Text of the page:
Restore OS from bare metal

My computer failed last week and restoring C drive, the OS partition, cannot boot my Windows 10. What need to be backed up so that Windows can boot up as long as the hardware is good? Here is a list of items I came up with:

  1. The BIOS setup: for UEFI, the boot file location, e.g EFI/ubuntu/grubx64.efi
  2. The GPT header and partition table
  3. The EFI partition: holding grub2 boot loader and kernel
  4. The OS partition: C drive for Windows, and root partition for Linux.

Tools used: CD burned from, run PartImage, which create image by calling PING 4.7.3


Connecting to a server behind the firewall

Some of our servers are behind the stadium’s firewalls, and we don’t have control over those firewalls. Our AWS servers, accessible by ssh on the internet, needs to connect to our physical servers behind the stadium’s firewall. I found the quickest way with minimum system-wide impact is to use so-called “ssh remote forwarding”.

If we call the host behind firewall HF, and the host in AWS HA, there are two steps to let HA connect to HF’s port 80. 1. HF runs ssh to connect to HA. 2. HA connects to HF by connecting to HA’s local port.

Here are the commands:

  1. on HF: ssh -R 8083:localhost:80 HA   , which forwards HA:8083 to HF:80
  2. on HA: browser to: http://localhost:8083 , which actually connects to HF:80.
  3. Optional.:GatewayPorts is needed only if other machines need to connect to HF through HA

“remote” means remote to sshd. In another words, sshd and the forwarding destination is not on the same local network.

Headless Ubuntu Server Installation with GeniCam cameras

To test GeniCam cameras, I installed headless Linux, Ubuntu Server 16.04.4 LTS, on a laptop, without graphics, to mimic our AWS servers, none of which have GUI. The whole process takes about one hour, excluding research time, of course. Some key notes are listed below.

  1. Download:  over 800M, only half size of the Ubuntu desktop version.
  2. Bootable USB: created from the .iSO above, by rufus-2.18p.exe
  3. Boot from USB: Boot in UEFI mode. Booting from CD needs legacy mode.
  4. Boot manager: GRUB2 version 2.02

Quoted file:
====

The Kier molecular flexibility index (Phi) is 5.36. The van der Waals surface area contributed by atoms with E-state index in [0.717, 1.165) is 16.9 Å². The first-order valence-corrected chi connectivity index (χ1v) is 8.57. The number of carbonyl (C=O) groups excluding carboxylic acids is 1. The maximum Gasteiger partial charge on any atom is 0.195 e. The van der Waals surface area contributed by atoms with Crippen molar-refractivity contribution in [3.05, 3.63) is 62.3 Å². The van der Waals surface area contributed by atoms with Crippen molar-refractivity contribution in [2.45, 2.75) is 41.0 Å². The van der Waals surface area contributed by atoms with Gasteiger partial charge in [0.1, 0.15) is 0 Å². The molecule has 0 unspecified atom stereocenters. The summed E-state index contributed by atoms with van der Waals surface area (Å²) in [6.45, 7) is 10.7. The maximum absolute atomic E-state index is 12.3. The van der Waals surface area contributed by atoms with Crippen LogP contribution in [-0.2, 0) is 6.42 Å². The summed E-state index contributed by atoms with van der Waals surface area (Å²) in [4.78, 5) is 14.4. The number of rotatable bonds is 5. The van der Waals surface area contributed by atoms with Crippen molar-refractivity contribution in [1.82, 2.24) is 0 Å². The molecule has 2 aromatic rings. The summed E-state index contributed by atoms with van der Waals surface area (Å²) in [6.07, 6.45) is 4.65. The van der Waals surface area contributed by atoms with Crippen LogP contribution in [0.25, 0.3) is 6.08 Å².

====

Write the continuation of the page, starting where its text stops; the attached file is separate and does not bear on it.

5. Partitions: sda1: UEFI boot partition, sda5: Linux OS boot volume, I set it to 10G. The default AWS Root Device is only 8G
  6. Wireless: different from Desktop Network Manager. Some key commands are: (wlp6s0 is wireless interface name)
    1. sudo ifconfig wlp6s0 up
    2. sudo iwlist wlp6s0 scan
    3. sudo iwconfig wlp6s0 essid “RwAtt” key mypassword
    4. sudo dhclient -v wlp6s0
  7. GeniCam Camera driver installation(Smartek as example):
    1. install libnl-route-3-200
    2. build kernel module from source, which ends up as /lib/modules/4.4.0-116-generic/kernel/drivers/video/u3vdrv.ko
    3. add configuration to /etc/
  8. Pitfalls: I always get boot failure with message “no bootable device found” whenever trying to if=/dev/sda5, or changing boot mode to Legacy then back to UEFI. I think it’s BIOS bug. Fix: tell BIOS the GRUB binary location by typing in \EFI\ubuntu\grubx64.efi in boot options in BIOS

Minimum requirement to display GUI on Windows for Linux

I manage multiple Linux servers in AWS, none of which has display server installed, neither x nor Wayland. Display servers run on my Windows machine. I prefer portable application over setup.exe. By portable, I mean no changes to registry, and all change are limited to the local folder that holds the download. There are some portable packages on Windows that can do this well, listed in reference section.

I wanted to go one step further: not only portable, but getting rid of terminal emulator, e.g. PuTTY. The solution on Windows includes two parts: x server and ssh.exe. Here are the key points.

  1. x server: downloaded as zip file. Both Xming and VcXsrv are tested well.
  2. sh.exe: can be copied, instead of installed, over from either git or installed Cygwin.
  3. It’s very important to set DISPLAY variable on both Linux and Windows. On windows it’s like this: set DISPLAY=

X11 forwarding can be removed too: (only tested on the same LAN)

  1. take out -X option when starting ssh.exe
  2. run “DISPLAY=MyWindowHost:0” on Linux.
  3. explicitly tell x server who is allowed to connect. e.g. edit X0.hosts for Xming.